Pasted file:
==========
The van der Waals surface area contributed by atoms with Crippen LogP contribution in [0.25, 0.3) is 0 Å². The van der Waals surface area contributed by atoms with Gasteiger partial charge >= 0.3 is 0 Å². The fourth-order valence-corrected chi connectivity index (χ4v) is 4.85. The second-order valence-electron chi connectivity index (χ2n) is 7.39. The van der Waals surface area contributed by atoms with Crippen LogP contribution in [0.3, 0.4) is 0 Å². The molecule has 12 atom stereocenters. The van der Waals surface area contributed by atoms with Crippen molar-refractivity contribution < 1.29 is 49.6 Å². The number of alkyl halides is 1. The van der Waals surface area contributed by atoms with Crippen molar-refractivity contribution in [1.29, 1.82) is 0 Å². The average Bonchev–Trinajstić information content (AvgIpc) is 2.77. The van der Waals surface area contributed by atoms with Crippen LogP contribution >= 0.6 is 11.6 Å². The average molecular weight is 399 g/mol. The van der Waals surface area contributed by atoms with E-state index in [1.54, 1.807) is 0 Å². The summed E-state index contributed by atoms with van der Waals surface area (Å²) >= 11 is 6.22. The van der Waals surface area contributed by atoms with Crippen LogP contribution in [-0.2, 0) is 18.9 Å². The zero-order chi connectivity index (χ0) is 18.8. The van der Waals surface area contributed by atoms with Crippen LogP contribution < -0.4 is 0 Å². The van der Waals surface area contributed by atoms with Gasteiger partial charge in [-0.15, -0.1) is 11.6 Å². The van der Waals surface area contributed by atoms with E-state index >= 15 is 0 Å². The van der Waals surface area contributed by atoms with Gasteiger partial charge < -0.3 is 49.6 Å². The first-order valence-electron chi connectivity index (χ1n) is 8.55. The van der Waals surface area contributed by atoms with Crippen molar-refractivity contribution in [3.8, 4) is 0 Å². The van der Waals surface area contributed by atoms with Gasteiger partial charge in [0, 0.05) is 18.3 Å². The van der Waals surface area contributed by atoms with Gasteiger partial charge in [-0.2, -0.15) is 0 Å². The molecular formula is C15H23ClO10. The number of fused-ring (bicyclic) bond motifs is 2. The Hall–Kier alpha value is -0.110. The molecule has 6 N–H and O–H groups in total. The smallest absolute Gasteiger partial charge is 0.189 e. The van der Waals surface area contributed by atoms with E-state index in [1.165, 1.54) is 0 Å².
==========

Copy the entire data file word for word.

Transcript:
The van der Waals surface area contributed by atoms with Crippen LogP contribution in [0.25, 0.3) is 0 Å². The van der Waals surface area contributed by atoms with Gasteiger partial charge >= 0.3 is 0 Å². The fourth-order valence-corrected chi connectivity index (χ4v) is 4.85. The second-order valence-electron chi connectivity index (χ2n) is 7.39. The van der Waals surface area contributed by atoms with Crippen LogP contribution in [0.3, 0.4) is 0 Å². The molecule has 12 atom stereocenters. The van der Waals surface area contributed by atoms with Crippen molar-refractivity contribution < 1.29 is 49.6 Å². The number of alkyl halides is 1. The van der Waals surface area contributed by atoms with Crippen molar-refractivity contribution in [1.29, 1.82) is 0 Å². The average Bonchev–Trinajstić information content (AvgIpc) is 2.77. The van der Waals surface area contributed by atoms with Crippen LogP contribution >= 0.6 is 11.6 Å². The average molecular weight is 399 g/mol. The van der Waals surface area contributed by atoms with E-state index in [1.54, 1.807) is 0 Å². The summed E-state index contributed by atoms with van der Waals surface area (Å²) >= 11 is 6.22. The van der Waals surface area contributed by atoms with Crippen LogP contribution in [-0.2, 0) is 18.9 Å². The zero-order chi connectivity index (χ0) is 18.8. The van der Waals surface area contributed by atoms with Crippen LogP contribution < -0.4 is 0 Å². The van der Waals surface area contributed by atoms with Gasteiger partial charge in [-0.15, -0.1) is 11.6 Å². The van der Waals surface area contributed by atoms with E-state index >= 15 is 0 Å². The van der Waals surface area contributed by atoms with Gasteiger partial charge < -0.3 is 49.6 Å². The first-order valence-electron chi connectivity index (χ1n) is 8.55. The van der Waals surface area contributed by atoms with Crippen molar-refractivity contribution in [3.8, 4) is 0 Å². The van der Waals surface area contributed by atoms with Gasteiger partial charge in [0, 0.05) is 18.3 Å². The van der Waals surface area contributed by atoms with Gasteiger partial charge in [-0.2, -0.15) is 0 Å². The molecular formula is C15H23ClO10. The number of fused-ring (bicyclic) bond motifs is 2. The Hall–Kier alpha value is -0.110. The molecule has 6 N–H and O–H groups in total. The smallest absolute Gasteiger partial charge is 0.189 e. The van der Waals surface area contributed by atoms with E-state index in [1.165, 1.54) is 0 Å².